GPIO Test Application part 1 – Overview

This post is part 1 of 6 of the GPIO Test Application. The following parts together compose the full article:

As a first application that involves hardware, I decided to keep things simple. The idea is just to hook up a couple Inputs and Outputs and have a program that will work with the GPIO to read/write the values.

Source Code

To follow along, you might want to download the full solution right here:

You can run the application on your computer, but it will run in simulation mode (no GPOI). See the First Windows 10 IoT Core Windows Application post for information on how to run it on your Raspberry Pi.

The source code for the project has the same requirements as stated in my post: Setting up Visual Studio 2015 for Windows 10 IoT Core development

Requirements

The requirements that I chose for this application will allow us to explore the GPIO and programming model associated with creating User Interface on the Raspberry Pi 2 under the Windows 10 IoT Core operating system. The application should incorporate:

  • Hardware components accessed through the GPIO
  • A responsive UI that will display the status of the hardware components as it changes.
  • And some control by the user to set how the output are calculated.

For simplicity, this application assumes the Raspberry Pi is configured for user interactivity and that it is connected to a full size screen and has an input pointing device. I will explore different form factors as well as headless device development at another time.

Solution

To achieve these requirements I will create a programmable LogicGate application that will take input from 2 push buttons, will calculate a result based on a logic operation applied to the 2 inputs, and will light up a green LED for true and a red LED for false.

In addition, we will include UI to control the calculation by selecting which logic operation is used. We will also include UI to visually display the status of the Inputs and Outputs.

Whenever any of the inputs or logic operation parameter changes, the application should update the displayed status, recalculate the output and light up the appropriate LED.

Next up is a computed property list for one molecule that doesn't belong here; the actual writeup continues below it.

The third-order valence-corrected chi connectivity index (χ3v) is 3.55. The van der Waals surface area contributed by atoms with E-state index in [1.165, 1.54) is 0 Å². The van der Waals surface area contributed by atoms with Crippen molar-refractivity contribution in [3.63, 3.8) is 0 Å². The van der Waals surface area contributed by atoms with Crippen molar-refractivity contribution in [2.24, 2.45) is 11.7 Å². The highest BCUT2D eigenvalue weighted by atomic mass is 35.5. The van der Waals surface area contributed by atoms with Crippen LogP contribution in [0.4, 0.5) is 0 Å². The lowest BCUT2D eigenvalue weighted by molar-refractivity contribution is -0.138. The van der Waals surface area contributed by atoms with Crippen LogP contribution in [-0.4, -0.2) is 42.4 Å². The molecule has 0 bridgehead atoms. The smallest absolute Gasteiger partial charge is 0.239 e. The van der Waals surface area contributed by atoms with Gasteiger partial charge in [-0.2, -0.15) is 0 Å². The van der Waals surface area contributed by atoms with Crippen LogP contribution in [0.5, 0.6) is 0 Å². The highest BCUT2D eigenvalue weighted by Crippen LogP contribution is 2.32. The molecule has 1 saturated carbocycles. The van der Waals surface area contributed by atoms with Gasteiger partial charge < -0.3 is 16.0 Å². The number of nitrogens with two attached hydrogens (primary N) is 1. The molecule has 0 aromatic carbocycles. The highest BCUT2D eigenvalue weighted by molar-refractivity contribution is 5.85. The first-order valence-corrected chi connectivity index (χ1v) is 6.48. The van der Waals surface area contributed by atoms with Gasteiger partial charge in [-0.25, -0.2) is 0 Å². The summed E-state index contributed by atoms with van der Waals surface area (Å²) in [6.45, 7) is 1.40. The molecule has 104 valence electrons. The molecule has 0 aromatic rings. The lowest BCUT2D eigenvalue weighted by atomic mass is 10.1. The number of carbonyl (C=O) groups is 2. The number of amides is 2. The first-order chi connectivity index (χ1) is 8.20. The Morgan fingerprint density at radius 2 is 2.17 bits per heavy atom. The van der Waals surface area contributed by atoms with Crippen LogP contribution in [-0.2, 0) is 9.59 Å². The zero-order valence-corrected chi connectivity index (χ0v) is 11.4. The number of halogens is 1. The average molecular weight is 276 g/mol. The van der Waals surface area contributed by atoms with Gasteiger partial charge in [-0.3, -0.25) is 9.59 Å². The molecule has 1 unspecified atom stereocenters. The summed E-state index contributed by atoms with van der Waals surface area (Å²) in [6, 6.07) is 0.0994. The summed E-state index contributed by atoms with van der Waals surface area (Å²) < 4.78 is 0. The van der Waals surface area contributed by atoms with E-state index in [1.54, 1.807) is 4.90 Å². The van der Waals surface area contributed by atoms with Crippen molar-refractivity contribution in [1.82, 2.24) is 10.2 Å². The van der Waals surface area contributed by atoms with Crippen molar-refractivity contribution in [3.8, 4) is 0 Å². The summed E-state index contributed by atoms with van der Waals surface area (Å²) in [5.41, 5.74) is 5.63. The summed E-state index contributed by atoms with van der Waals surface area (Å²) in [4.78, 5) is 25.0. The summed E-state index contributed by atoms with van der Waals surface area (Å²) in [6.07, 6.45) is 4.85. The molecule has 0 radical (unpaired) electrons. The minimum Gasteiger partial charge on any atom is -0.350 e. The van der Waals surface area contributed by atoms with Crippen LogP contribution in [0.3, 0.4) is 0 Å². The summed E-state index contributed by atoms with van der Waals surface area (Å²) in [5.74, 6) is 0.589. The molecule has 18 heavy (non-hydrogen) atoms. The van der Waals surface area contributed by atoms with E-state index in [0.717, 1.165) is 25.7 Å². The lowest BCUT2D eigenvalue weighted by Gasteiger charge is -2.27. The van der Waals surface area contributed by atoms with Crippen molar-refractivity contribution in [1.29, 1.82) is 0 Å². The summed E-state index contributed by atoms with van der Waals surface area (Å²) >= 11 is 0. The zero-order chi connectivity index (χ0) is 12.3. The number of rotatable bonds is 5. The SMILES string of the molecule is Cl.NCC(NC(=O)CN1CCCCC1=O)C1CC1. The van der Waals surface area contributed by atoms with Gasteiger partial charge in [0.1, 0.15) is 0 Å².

Application Components Overview

The application will be based on the MVVM pattern that we have shown earlier. This pattern is well adapted to the creation of reactive WPF applications. It this case, the application is composed of 4 main components that are:

  • Hardware
  • Model
  • View Model
  • View

The components are organized as follow:

LogicGateOverview

Hardware

The hardware is composed of:

  • 2 switches (right / left)
  • 1 red LED
  • 1 green LED

More details about the electronic circuit will be available in the following post GPIO Test Application Part 2 – Hardware.

Model

On this application , we will used the model to encapsulate the access to the hardware through the GPIOs.

The model will provide a comprehensive Model API that allows seamless access to read the Inputs and write to the Outputs. The interface will contain the following Properties:

  • SwitchRight
  • SwitchLeft
  • RedLED
  • GreenLED

More details about the Model will be available in the post GPIO Test Application Part 3 – Model.

ViewModel

The ViewModel contains an instance of the Model and makes it available to the View. It also provides the functionality to calculate the Output based on the Logic Operation selected by the user on the View.

The available Logic Operations are:

  • AND
  • OR
  • NAND
  • NOR
  • XOR

More details about the ViewModel will be available in the post GPIO Test Application Part 4 – ViewModel.

View

The View provides the User Interface that the user to view the hardware status and to select the Logic Operation that determines the output. The user interface will look something like this:ViewScreenShot

Where:

  • Logic Operation: Section that allows the user to select which logic operation is used to calculate the output.
  • Device Interface: Displays the symboles that represents the different hardware components. The symbol is only displayed when the switch is pressed or the LED is lit. The symbols are:
    • Blue Square: for the switches
    • Red Circle: for the red LED
    • Green Circle: for the green LED

More details about the View will be available in the post GPIO Test Application Part 5 – View.

Results

In the last section, GPIO Test Application Part 6 – Result,  I will provide access to the full source code of this application and we’ll see the resulting application in action.

Next: GPIO Test Application Part 2 – Hardware

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